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O lov'd simplicity! be thine the prize !

Asiduous art correct her page in vain ! His be the palm who, guiltless of disguise,

Contemns the pow’r, the dul) resource to feign!

Still may the mourner, lavish of his tears

For lucre's venal meed, invite my fcorn! Still

may the bard dissembling doubts and fears, For praise, for flatt'ry sighing, sigh forlorn!

Soft as the line of love-fick HAMMOND Pows,

'Twas his fond heart effus'd the melting theme; Ah! never could Aonia's hill disclose

So fair a fountain, or so lov'd a stream,

Ye loveless bards ! intent with artful pains

To form a sigh, or to contrive a tear! Forgo your Pindus, and on plains

Survey Camilla's charms, and grow sincere.

But thou, my friend! while in thy youthful soul

Love's gentle tyrant seats his aweful throne, Write from thy bosom-let not art controul

The ready pen, that makes his edicts known.

Pleasing when youth is long expir'd, to trace

The forms our pencil, or our pen delignd ! “Such was our youthful air and shape and face ! “Such the soft image of our youthful mind!

Soft

Soft whilst we seep beneath the rural bow'rs,

The loves and graces steal unseen away ; And where the turf diffusd its

pomp

of Aow'rs, We wake to wint’ry scenes of chill decay !

Curse the fad fortune that detains thy fair ;

Praise the soft hours that gave thee to her arms; Paint thy proud scorn of ev'ry vulgar care,

When hope exalts thee, or when doubt alarms.

Where with none thou hast worn the day,

Near fount or stream, in meditation, rove; If in the grove none lov'd to stray,

The faithful muse shall meet thee in the grove.

ELEGY

E L EGY

II.

On pofthumous reputation. To a friend.

O GRIEF of griefs ! that envy's frantic ire

Should rob the living virtue of its praise ! O foolish muses ! that with zeal aspire

To deck the cold insensate shrine with bays !

When the free spirit quits her humble frame,

To tread the skies with radiant garlands crown'd, Say, will she hear the distant voice of fame?

Or hearing, fancy sweetness in the found?

Perhaps ev'n genius pours a Nighted lay ;

Perhaps ev'n friendship sheds a fruitless tear; Evn LYTTELTON but vainly trims the bay,

And fondly graces HAMMOND's mournful bier.

Tho' weeping virgins haunt his favour'd urn,

Renew their chaplets, and repeat their sighs ; Tho', near his tomb, Sabæan odours burn,

The loit'ring fragrance will it reach the skies?

No, shou'd his Delia votive wreaths prepare,

Delia might place the votive wreaths in vain : Yet the dear hope of Delia's future care Once crown'd his pleasures, and dispe!l'd his pain.

Yes

Yes—the fair prospect of surviving praise

Can ev'ry sense of present joys excel :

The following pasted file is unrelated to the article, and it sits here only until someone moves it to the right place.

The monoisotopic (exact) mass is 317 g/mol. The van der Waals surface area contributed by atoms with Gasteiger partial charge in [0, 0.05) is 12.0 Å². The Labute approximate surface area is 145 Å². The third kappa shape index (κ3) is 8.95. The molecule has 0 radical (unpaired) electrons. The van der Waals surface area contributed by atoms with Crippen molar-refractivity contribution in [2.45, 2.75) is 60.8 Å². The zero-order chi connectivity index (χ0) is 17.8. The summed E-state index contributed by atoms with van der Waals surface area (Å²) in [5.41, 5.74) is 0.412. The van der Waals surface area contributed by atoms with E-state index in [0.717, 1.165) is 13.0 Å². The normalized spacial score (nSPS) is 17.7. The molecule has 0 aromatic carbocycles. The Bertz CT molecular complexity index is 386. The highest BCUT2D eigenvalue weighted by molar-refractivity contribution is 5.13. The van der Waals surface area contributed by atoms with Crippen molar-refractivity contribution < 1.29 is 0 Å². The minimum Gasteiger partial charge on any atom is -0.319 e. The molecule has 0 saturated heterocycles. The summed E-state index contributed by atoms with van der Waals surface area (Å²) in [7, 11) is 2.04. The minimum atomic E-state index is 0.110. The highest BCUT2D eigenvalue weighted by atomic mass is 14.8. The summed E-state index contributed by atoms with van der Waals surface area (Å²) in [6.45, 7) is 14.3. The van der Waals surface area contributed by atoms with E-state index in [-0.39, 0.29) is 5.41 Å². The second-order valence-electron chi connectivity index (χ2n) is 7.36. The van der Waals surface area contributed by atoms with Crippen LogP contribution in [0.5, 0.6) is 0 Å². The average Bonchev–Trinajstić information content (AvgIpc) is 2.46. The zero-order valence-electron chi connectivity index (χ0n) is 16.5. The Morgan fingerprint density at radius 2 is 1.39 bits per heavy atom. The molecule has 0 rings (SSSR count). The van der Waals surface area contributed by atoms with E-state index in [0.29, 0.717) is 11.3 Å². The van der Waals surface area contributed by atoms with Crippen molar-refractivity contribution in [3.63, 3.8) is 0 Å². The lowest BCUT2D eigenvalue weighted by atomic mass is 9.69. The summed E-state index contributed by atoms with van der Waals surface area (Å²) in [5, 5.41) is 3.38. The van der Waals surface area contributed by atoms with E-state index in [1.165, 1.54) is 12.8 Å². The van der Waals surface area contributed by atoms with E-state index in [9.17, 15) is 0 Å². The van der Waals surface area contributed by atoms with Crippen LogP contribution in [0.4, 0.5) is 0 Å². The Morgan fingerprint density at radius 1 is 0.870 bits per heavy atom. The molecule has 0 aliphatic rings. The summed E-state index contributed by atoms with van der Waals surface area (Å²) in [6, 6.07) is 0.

For this, great Hadrian chose laborious days ;

Thro' this, expiring, bade a gay farewel.

Shall then our youths, who fame's bright fabric raise,

To life’s precarious date confine their care ? O teach them you, to spread the sacred base,

To plan a work, thro' latest ages fair!

Is it small transport, as with curious eye

You trace the story of each Attic sage,
To think your blooming praise fall time defy ?

Shall waft like odours thro' the pleasing page

To mark the day, when, thro' the bulky tome,

Around your name the varying style refines ? And readers call their loft attention home,

Led by that index where true genius shines ?

Ah let not Britons doubt their social aim,

Whose ardent bosoms catch this ancient fire !
old interest melts before the vivid flame,
And patriot ardours, but with life, expire !

Vol. I.

с

ELEGY

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On the untimely death of a certain learned acquaintance.

I ,

F

Funereal pomp the scanty tear fupplies; Whilft heralds loud with venal voice proclaim,

Lo! here the brave and the puissant lies.

When humbler Alcon leaves his drooping friends,

Pageant nor plume distinguish Alcon's bier ; The faithful muse with votive fong attends,

And blots the mournful numbers with a tear.

He little knew the fly penurious art;

That odious art which fortune's fav’rites know; Form'd to bestow, he felt the warmest heart,

But envious fate forbade him to bestow.

He little knew to ward the secret wound

He little knew that mortals cou'd ensnare Virtue he knew; the noblest joy he found,

To fing her glories, and to paint her fair!

Ill was he skill'd to guide his wand'ring sheep;

And unforeseen disaster chin’d his fold ;
Yet, at another's loss, the swain would weep;

And, for his friend, his very crook were sold.

Ye

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